For each of these systems, its first-order coherence can be decreased by the effect of any pure dephasing terms as well. These terms are modeled by the inclusion of collapse operators with the form , which may potentially be time-dependent.

Finally, we note that it is trivial to model coupling to different spatial modes by decomposing a given collapse operator into independent collapse operators. For example, consider the replacement where : Then the emission occurs at the same total rate but into two separate spatial modes (with potentially different polarizations). Because this phenomenon is well understood [7], we will implicitly assume that all of our sources emit into the same spatial mode for this paper.

3 Modeling of source dynamics

The dynamics of the above systems are governed by the quantum-optical master equation [23, 28]


where is the Liouvillian super-operator that characterizes the time-dependent system evolution. More specifically, in the Markovian limit of system-reservoir interactions


where are the collapse operators referenced above ( are the operators through which the system couples to the environmental modes). As discussed in the introduction, single-photon sources are characterized by potentially non-trivial first- and second-order optical coherences. Therefore, we will be interested to use the system dynamics to calculate correlations of the form


where , , and are each some combination of , , and the identity matrix. Although this calculation is often performed with the quantum regression theorem [29], its formal statement excludes time-dependent Liouvillians in all references to the authors’ knowledge. Yet, when studying a system under pulsed excitation, a time-dependent Liouvillian invariably arises due to the dynamical driving. Therefore, we have extended the quantum regression theorem to time-dependent Liouvillians below.

When the quantum regression theorem is applied for time-dependent Liouvillians, it inherits the approximations from the quantum-optical master equation and yields the following result


where is governed by the evolution equation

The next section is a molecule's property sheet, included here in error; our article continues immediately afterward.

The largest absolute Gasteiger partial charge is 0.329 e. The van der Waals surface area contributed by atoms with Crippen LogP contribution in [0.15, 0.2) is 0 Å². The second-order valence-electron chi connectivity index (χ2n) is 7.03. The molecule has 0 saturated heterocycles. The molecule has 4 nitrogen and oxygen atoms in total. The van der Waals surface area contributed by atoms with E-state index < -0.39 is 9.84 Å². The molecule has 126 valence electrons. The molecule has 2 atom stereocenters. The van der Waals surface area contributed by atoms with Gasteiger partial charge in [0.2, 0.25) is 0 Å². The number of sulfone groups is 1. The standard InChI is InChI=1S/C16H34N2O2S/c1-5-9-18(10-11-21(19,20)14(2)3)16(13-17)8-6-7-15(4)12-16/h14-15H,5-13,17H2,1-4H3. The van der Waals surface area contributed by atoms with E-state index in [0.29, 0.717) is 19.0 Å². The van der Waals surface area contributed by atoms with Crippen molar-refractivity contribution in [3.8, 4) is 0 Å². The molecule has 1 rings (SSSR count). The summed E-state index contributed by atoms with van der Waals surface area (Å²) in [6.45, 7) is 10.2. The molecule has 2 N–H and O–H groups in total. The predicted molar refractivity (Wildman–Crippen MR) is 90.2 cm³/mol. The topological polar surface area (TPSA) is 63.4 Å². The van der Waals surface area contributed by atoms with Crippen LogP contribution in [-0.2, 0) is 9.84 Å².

and is subject to the initial condition


Although this equation only can evolve forward in time, the correlators discussed in this paper either give rise to physical measurements and inherently require  [30] or possess a conjugate time-reversal symmetry about  [23]. We note that the authors have added this algorithm as a routine to QuTiP, so a simple call to the correlators automatically calculates two-time correlations with time-dependent Liouvillians.

This evolution equation has a particularly nice interpretation when the probability for three successive photodetection events is negligible and


which then represents the probability density of detecting an excitation at time  followed by another excitation at time . The quantum regression theorem clearly captures this through: first a reduction of the density of matrix by one excitation


and by then computing the probability density of a second reduction


Finally, we comment on the connection between the system correlators and the free radiation-field correlators. Because single-photon detectors make measurements on the free radiation field, we physically measure correlations having to do with the field-flux operators, e.g. . Fortunately, Gardiner and Zoller’s input–output theory [29] provides a direct connection between the internal system operators and external radiation mode operators, such that measuring flux correlations is equivalent to measuring the internal system correlators. More specifically, if a system operator is coupled to the external radiation modes represented by and we wish to calculate a physical correlator involving , then we may simply make the replacement .

4 Single-photon source photocount distribution

As discussed in the introduction, an ideal pulsed single-photon source would contain only a single-photon per pulse and hence only a single quanta of energy in its wavepacket—in this section we will fully explore this concept. Consider photon flux incident on a photon counter with finite timing resolution. Mathematically, the probability that the flux results in a detection event between and is


where is the total detection and collection efficiency and is the instantaneous photon flux operator (analogous to classical intensity) [31]. Notably, the instantaneous detection probability must be negligible such that multiple photoionizations in the detector cannot occur. Integrating over the photon pulse duration, , there exists a classical probability distribution that governs the number of expected photocounts. A single-photon source requires


where is a classical random variable that represents the number of photocounts.

Thus, it is sufficient to characterize a single-photon source by a measure which roughly corresponds to the probability of two events occurring within : the second-order factorial moment of its photocount distribution [28]